By Stephanie Zacharek
By Amy Nicholson
By Calum Marsh
By Cory Garcia
By Alan Scherstuhl
By Alan Scherstuhl
By Amy Nicholson
By Alan Scherstuhl
Jamon Jamon, the intriguingly titled film by the Spanish director Bigas Luna (he has a rather wonderful name himself), opens with a shot of a landscape that not many American filmgoers will recognize as European. There is no vegetation in sight, and this earth hasn't seen rain since Noah; the cracks in the ground are so numerous and so deep that the place seems on the verge of falling apart.
The locale isn't identified, but it looks to be Extremadura, the dry, impoverished western province which was the birthplace of most of those hungry conquistadores. In fact, Raul (Javier Bardem), the hero/anti-hero of the tale, works as a delivery man for Hernan Cortes and Brothers Conquistador Ham. Luna is not a sublte filmmaker. It soon becomes clear that the dried, oblong hams are phallic symbols, and conquistador means, well, conquistador.
But as this opening scene of deslolation ends, we see that Raul wants to conquer the world via bullfighting. In the classic tradition, Raul practices his passes with the muleta while a friend pushes a bull's head mounted on a bicycle frame. I'm happy to report that Bardem's capework is graceful and competent. After Raul bellows to his friend that he will one day be the most famous bullfighter in the world, Luna cuts from a shot of Raul's bulging crotch to a men's underwear factory, where the beautiful young Sylvia (Penelope Cruz) works. We then follow her as she returns home, where her drunken and estranged father is trying to break into the house, and then to the scene in which she confesses to her young lover, Jose Luis (Jordi Molla), that she is pregnant. Still working in the most obvious possible manner, Luna has them sitting under one of the bull-silouhette billboards you see all over Spain.
Jose Luis takes the news well, and he vows to marry her -- even though, as the son of the underwear factory owners, he's well above Sylvia's social class (her mom is, sigh, the town prositute). He can handle his nasty snob of a mother, he says, then begins sucking on Sylvia's breasts. They taste almost as good as her Spanish omelettes, the ones with onion and garlic.??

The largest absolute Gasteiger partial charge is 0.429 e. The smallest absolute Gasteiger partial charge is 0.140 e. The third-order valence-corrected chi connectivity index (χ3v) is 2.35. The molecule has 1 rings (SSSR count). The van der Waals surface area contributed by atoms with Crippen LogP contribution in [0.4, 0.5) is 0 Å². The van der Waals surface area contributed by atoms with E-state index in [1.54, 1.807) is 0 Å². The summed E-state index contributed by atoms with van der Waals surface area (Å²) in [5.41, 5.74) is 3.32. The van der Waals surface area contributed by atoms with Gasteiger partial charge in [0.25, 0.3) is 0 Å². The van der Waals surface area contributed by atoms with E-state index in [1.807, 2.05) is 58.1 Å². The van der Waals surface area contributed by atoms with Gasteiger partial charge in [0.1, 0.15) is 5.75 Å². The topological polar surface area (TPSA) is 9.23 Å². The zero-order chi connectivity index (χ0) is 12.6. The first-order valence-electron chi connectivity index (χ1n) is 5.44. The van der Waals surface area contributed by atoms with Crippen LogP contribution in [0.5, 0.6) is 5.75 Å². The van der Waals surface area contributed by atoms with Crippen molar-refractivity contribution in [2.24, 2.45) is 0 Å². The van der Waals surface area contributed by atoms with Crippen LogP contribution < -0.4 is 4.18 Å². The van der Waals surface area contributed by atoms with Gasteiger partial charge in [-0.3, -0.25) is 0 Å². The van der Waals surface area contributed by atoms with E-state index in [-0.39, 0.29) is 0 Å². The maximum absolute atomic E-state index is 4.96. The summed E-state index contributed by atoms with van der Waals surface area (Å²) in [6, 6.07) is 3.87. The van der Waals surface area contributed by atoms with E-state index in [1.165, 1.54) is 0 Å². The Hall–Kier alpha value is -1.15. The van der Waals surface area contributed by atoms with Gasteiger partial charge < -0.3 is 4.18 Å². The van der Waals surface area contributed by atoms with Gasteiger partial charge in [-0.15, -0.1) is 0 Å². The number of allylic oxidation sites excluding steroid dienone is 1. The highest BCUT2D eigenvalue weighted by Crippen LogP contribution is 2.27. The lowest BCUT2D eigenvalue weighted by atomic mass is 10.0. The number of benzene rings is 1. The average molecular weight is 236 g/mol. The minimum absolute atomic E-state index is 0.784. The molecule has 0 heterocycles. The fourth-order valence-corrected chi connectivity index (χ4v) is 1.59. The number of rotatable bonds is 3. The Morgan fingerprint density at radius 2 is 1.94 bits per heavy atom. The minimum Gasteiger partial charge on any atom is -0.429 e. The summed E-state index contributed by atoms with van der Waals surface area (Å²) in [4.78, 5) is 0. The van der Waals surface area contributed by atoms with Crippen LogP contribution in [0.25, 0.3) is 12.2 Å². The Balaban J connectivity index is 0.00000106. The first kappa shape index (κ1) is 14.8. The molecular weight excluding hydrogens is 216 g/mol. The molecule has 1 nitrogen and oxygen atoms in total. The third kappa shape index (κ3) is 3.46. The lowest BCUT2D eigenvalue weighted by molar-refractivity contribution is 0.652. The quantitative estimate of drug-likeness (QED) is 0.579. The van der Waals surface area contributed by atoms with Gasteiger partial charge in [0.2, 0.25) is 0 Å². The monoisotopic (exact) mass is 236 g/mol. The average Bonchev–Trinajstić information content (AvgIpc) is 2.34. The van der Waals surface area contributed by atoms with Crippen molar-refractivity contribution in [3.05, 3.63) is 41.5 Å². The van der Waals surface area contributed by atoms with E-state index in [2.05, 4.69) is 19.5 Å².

A nasty tale then unfolds. His mother, Conchita (Stefania Sandrelli), violently opposes the wedding. She's still upset that her husband, Manuel (Juan Diego), used to avail himself of Sylvia's mother. Despite the film's almost sentimental portrayal of Sylvia as an apparently decent young woman, one who would love to let her father back into the house, but who is strong enough not to, Conchita is sure that Sylvia is only after the family fortune. Convinced of her vulgarity, Syliva hires Raul (who has become a brief-filling model for their underwear line) to seduce Sylvia away from Jose Luis. You won't be surprised to learn that mom then decides she wants to sample Raul herself, or that she then becomes possessive of him, and regrets siccing him on Sylvia. You might be surprised to see Jose Luis talking Sylvia's mother into one last go, or at least that this woman who seems to truly love her daughter would consent, prostitute or no prostitute.
I was certainly surprised when Sylvia falls for the dense and unpleasant Raul, especially since she first successfully fends him off.
his is where the film falls apart. Sure, Sylvia might go for someone like Raul, especially since Jose Luis doesn't have the balls (in the film's ubiquitous phrase) to stand up to his mother. But I would have first liked to see Raul show something more than a thick head and crotch.
Actually, Raul and his bullfight companion do show more in one rather novel scene. In good torero tradition, the two sneak onto a bull ranch at night, to practice their passes. That in itself wasn't a daring enough notion for Luna, who has them strip and face the bull naked, literally waggling their cocks at the animal. This is actually a notion steeped in bullfight lore. According to legend, the great Juan Belmonte used to take his clothes off, swim a river, and practice his close-to-the-animal passes which began modern bullfighting. But he took his clothes off so they wouldn't get wet, not to make the inevitably unhappy comparison between his genitalia and that of el senor toro.
Yes, this is an interesting scene. Whoever did the nighttime capework knew his stuff, and he certainly gives new meaning to the term pase natural. But Luna hasn't integrated it into his story. His take on bullfighting doesn't nearly as deep as did Almodovar's in Matador.
This film couldn't have been shot this way under Franco, but the story itself, and its bleak setting, seem, to the outside observor at least, to be far removed from the "new" Spain. With its layers of Oedipal entanglements, and pessimistic view of human nature, it's a throwback to the vision of novelist Jose` Camilio Cela's The Family of Pascual Duarte (among others), in which Pascual must bite off his mother's nipple before he can escape her.
It's of interest that Luna wants to show us this Spain still exists. But his vision of it is so facile that he doesn't convince it actually does.
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